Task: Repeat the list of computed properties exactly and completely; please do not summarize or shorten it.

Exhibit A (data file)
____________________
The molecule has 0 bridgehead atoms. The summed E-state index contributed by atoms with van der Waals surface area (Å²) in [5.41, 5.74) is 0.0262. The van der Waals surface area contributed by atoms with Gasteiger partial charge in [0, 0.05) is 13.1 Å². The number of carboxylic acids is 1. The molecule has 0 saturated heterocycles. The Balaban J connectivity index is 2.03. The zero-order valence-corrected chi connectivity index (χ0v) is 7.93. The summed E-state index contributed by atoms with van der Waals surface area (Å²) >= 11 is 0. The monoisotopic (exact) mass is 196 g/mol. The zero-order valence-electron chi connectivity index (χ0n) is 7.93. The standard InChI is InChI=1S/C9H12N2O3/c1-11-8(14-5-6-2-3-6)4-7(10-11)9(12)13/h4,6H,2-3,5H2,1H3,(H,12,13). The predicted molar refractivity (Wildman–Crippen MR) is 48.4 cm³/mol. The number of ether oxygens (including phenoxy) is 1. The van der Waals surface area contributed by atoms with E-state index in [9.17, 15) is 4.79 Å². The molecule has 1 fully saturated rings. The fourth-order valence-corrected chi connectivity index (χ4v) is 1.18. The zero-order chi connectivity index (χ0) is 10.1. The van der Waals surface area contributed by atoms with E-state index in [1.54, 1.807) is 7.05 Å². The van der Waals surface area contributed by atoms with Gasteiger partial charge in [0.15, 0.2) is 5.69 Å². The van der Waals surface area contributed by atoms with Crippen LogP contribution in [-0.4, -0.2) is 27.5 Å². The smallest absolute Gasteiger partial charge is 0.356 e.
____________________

The molecule has 0 bridgehead atoms. The summed E-state index contributed by atoms with van der Waals surface area (Å²) in [5.41, 5.74) is 0.0262. The van der Waals surface area contributed by atoms with Gasteiger partial charge in [0, 0.05) is 13.1 Å². The number of carboxylic acids is 1. The molecule has 0 saturated heterocycles. The Balaban J connectivity index is 2.03. The zero-order valence-corrected chi connectivity index (χ0v) is 7.93. The summed E-state index contributed by atoms with van der Waals surface area (Å²) >= 11 is 0. The monoisotopic (exact) mass is 196 g/mol. The zero-order valence-electron chi connectivity index (χ0n) is 7.93. The standard InChI is InChI=1S/C9H12N2O3/c1-11-8(14-5-6-2-3-6)4-7(10-11)9(12)13/h4,6H,2-3,5H2,1H3,(H,12,13). The predicted molar refractivity (Wildman–Crippen MR) is 48.4 cm³/mol. The number of ether oxygens (including phenoxy) is 1. The van der Waals surface area contributed by atoms with E-state index in [9.17, 15) is 4.79 Å². The molecule has 1 fully saturated rings. The fourth-order valence-corrected chi connectivity index (χ4v) is 1.18. The zero-order chi connectivity index (χ0) is 10.1. The van der Waals surface area contributed by atoms with E-state index in [1.54, 1.807) is 7.05 Å². The van der Waals surface area contributed by atoms with Gasteiger partial charge in [0.15, 0.2) is 5.69 Å². The van der Waals surface area contributed by atoms with Crippen LogP contribution in [-0.4, -0.2) is 27.5 Å². The smallest absolute Gasteiger partial charge is 0.356 e.